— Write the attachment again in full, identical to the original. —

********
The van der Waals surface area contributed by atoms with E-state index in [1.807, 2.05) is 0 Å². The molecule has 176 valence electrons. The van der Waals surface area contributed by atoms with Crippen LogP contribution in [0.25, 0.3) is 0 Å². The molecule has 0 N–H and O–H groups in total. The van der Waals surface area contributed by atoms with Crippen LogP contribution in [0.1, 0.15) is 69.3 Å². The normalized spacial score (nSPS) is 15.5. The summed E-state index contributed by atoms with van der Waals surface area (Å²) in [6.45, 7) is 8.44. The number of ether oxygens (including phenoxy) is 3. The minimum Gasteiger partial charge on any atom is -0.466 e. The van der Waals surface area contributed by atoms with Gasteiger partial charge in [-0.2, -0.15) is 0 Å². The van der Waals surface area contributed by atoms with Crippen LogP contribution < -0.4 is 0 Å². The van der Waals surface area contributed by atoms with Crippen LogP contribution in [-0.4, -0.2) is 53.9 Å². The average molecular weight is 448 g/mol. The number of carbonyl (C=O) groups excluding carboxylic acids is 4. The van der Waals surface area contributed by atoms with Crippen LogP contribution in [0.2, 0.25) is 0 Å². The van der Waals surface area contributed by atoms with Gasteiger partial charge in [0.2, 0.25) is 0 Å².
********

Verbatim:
The van der Waals surface area contributed by atoms with E-state index in [1.807, 2.05) is 0 Å². The molecule has 176 valence electrons. The van der Waals surface area contributed by atoms with Crippen LogP contribution in [0.25, 0.3) is 0 Å². The molecule has 0 N–H and O–H groups in total. The van der Waals surface area contributed by atoms with Crippen LogP contribution in [0.1, 0.15) is 69.3 Å². The normalized spacial score (nSPS) is 15.5. The summed E-state index contributed by atoms with van der Waals surface area (Å²) in [6.45, 7) is 8.44. The number of ether oxygens (including phenoxy) is 3. The minimum Gasteiger partial charge on any atom is -0.466 e. The van der Waals surface area contributed by atoms with Gasteiger partial charge in [-0.2, -0.15) is 0 Å². The van der Waals surface area contributed by atoms with Crippen LogP contribution < -0.4 is 0 Å². The van der Waals surface area contributed by atoms with Crippen LogP contribution in [-0.4, -0.2) is 53.9 Å². The average molecular weight is 448 g/mol. The number of carbonyl (C=O) groups excluding carboxylic acids is 4. The van der Waals surface area contributed by atoms with Crippen LogP contribution in [0.2, 0.25) is 0 Å². The van der Waals surface area contributed by atoms with Gasteiger partial charge in [0.2, 0.25) is 0 Å².